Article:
The destruction of Krypton frees General Zod and his buddies. They then search for an survivors on other planets that had been outpost colonies of Kryptonians, but they don’t discover anyone left alive, as they couldn’t survive without getting needed supplies from their now-destroyed home planet.
On Earth, the Kents — Jonathan (Kevin Costner) and Martha (Diane Lane) — have taken Kal-El and raised him as their own, naming him Clark, as anyone who’s even remotely familiar with the origins of Superman knows. The Kents live on a farm in Smallville, Kansas.
We see scenes of Clark growing up and learning to deal with his super powers interspersed with ones of him when he’s older, but before he has decided to take up his cape and fight for the inhabitants of his adopted planet, Earth.
Clark goes through a series of odd jobs, such as being a fisherman on a voyage right out of one of those extreme fishing shows, like Deadliest Catch. while aboard, an offshore oil drilling rig is in blazes, and there seems to be no hope that anyone will survive — but, Clark can’t resist trying to rescue them and he dives into the ocean and…does. It’s a very cool early highlight in the flick, other than the ones that take place on Krypton.
Another great highlight when Clark is young is when he and his classmates are on a bus which crashes off a bridge into a river. The bus fills up with water, and Clark goes out the back doors of the bus and pushes it back up onto dry land.
Man of Steel is not a typical retelling of the Superman story in several ways, a few of which I’ve already mentioned.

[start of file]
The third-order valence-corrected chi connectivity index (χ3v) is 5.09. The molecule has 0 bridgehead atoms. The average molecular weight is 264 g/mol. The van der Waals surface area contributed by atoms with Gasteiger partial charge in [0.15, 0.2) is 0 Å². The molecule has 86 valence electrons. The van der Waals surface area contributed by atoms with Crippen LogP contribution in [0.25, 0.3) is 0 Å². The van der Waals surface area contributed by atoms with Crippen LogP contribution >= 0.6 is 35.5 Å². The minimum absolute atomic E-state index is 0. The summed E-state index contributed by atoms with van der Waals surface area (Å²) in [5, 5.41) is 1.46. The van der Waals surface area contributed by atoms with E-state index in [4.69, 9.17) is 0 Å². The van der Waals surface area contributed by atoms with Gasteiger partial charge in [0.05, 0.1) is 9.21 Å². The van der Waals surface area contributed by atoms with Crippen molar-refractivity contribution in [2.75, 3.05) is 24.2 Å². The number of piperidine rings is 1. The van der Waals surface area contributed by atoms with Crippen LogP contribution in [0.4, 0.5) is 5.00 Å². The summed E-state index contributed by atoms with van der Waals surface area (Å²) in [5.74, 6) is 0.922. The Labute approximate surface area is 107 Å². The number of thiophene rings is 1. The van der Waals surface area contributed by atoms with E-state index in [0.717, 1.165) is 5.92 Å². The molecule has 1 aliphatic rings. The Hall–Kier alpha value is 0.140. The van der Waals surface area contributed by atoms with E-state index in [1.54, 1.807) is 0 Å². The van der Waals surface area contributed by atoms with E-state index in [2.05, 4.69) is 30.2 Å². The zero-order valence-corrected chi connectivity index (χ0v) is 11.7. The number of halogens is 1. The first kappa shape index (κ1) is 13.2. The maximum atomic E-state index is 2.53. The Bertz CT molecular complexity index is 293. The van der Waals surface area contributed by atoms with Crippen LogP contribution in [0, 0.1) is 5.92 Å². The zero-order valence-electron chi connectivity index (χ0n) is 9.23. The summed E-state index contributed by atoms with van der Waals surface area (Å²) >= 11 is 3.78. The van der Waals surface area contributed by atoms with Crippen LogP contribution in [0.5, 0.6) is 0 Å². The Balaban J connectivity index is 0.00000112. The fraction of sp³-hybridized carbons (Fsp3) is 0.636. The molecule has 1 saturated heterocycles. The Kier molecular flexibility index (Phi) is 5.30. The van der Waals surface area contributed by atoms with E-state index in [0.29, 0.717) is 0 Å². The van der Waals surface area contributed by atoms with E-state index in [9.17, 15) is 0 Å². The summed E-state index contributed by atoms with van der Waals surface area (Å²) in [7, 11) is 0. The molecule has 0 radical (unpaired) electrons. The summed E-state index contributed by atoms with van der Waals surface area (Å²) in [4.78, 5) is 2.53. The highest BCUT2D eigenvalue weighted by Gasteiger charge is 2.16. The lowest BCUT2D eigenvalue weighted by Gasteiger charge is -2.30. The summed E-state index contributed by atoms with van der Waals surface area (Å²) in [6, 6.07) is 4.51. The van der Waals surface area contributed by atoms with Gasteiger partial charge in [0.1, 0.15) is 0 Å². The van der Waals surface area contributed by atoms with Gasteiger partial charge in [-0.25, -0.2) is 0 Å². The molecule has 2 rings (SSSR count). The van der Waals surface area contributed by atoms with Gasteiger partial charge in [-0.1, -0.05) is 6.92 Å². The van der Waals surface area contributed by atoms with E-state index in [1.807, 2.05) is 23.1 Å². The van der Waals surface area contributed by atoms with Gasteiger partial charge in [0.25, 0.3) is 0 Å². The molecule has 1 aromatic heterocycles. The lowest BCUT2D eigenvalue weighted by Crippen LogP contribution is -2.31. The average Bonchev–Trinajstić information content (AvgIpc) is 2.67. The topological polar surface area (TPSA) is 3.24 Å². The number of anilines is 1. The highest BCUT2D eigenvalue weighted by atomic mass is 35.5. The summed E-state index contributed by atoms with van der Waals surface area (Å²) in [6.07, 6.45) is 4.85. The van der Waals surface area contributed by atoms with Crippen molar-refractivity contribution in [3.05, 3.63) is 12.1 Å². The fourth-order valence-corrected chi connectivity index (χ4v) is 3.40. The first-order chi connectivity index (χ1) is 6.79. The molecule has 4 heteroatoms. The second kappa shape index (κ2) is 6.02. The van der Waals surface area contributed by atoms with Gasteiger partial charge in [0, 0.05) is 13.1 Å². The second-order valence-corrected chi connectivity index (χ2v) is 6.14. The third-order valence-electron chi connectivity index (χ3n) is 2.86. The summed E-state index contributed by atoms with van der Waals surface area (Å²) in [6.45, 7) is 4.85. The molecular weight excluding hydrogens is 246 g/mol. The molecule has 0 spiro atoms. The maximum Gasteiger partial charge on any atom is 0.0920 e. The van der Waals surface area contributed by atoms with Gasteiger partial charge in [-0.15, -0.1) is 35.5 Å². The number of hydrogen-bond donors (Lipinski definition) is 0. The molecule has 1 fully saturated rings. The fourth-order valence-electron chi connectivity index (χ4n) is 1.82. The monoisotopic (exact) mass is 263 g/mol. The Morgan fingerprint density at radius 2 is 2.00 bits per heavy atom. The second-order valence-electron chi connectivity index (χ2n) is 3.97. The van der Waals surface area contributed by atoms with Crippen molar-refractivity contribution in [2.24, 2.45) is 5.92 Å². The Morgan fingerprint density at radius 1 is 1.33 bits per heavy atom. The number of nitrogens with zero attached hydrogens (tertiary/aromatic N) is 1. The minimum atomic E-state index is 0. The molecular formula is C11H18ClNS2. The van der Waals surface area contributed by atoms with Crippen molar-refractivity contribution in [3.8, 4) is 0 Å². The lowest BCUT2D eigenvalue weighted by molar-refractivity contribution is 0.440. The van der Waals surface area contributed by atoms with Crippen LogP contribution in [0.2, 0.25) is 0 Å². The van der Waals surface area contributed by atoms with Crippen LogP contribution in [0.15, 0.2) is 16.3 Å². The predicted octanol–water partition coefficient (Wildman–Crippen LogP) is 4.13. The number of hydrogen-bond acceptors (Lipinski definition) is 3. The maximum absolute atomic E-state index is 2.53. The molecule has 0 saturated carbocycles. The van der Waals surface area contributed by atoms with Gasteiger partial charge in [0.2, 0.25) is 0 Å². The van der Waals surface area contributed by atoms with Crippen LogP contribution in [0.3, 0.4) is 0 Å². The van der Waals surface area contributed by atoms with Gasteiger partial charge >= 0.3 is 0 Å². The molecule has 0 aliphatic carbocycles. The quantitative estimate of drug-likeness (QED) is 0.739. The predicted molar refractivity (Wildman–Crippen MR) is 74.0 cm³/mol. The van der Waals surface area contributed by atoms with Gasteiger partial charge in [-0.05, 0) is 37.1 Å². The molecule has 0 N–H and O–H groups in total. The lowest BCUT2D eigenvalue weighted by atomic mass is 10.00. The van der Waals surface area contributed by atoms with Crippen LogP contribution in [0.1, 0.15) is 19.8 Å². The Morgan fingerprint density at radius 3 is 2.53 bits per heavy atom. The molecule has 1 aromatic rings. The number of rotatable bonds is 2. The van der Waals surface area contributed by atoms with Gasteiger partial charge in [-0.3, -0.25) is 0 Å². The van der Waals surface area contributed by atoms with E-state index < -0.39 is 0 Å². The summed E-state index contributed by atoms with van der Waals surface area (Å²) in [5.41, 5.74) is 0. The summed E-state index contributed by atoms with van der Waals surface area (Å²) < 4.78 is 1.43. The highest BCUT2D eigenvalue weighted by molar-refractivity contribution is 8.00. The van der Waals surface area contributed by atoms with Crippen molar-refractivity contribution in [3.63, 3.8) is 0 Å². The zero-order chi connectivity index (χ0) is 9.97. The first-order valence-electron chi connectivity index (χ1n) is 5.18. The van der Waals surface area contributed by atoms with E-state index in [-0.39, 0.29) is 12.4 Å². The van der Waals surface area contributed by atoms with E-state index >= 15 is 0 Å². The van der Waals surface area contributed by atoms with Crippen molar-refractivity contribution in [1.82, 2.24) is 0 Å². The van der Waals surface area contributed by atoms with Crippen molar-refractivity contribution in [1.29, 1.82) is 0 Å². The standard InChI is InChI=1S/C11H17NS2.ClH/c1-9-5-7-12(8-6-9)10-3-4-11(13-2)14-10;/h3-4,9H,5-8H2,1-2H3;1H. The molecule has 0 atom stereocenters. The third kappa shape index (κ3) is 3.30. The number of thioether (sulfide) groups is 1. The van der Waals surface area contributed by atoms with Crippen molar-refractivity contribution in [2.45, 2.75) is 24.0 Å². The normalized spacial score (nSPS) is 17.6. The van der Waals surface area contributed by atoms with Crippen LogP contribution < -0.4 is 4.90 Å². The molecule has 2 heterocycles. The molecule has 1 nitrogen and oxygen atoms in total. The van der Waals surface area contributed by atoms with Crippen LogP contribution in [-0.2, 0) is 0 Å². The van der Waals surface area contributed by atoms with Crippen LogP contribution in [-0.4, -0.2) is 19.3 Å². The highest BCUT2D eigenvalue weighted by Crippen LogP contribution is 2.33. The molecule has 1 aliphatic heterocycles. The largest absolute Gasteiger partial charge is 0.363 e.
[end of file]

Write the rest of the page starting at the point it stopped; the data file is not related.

Another of the ways it’s different is that Lois Lane (Amy Adams) tracks down a mysterious person she meets in the Antarctic. It’s Superman, but she doesn’t know that, yet. He is using his heat vision to melt a passage into ice that’s 20,000 years old, where a spaceship from Krypton lies entombed.
That’s where Clark finds a key that was his father’s, which unlocks Jor-El’s spirit. Jor-El tells his son about his birth and General Zod. Lois follows Clark through the tunnel, and she is almost killed by one of the flying robots which are there to protect the ship. Clark has to use his heat vision to cauterize a wound she receives on her stomach.
I won’t say much more about Man of Steel, as I’ve already given away quite a lot about its plot. Suffice it to say, that General Zod and his pals manage to locate Earth, and that they demand for Kal-El to be turned over to them. He agrees to give himself up to them, but they take Lois, also, and then reveal their plans to terraform the Earth and re-make it into a new Krypton. This, of course, would mean the deaths of every human on the planet.
Besides the main characters I’ve already mentioned, I really liked Laurence Fishburne in the role of Lois Lane’s boss on the Daily Planet, Perry White. Also, I enjoyed seeing the actor who played Toby on The West Wing (Robert Schiff) as Professor Hamilton. They’re both relatively small parts, but important ones, and both actors do a great job in those roles.
While this review is by no means a complete picture of what I feel makes Man of Steel the best Superman movie that’s ever been made so far, I hope that it gives you at least some idea about why I think it’s a great movie, and why movie-goers around the world have made Man of Steel this weekend’s super box office winner.
Written by: Douglas Cobb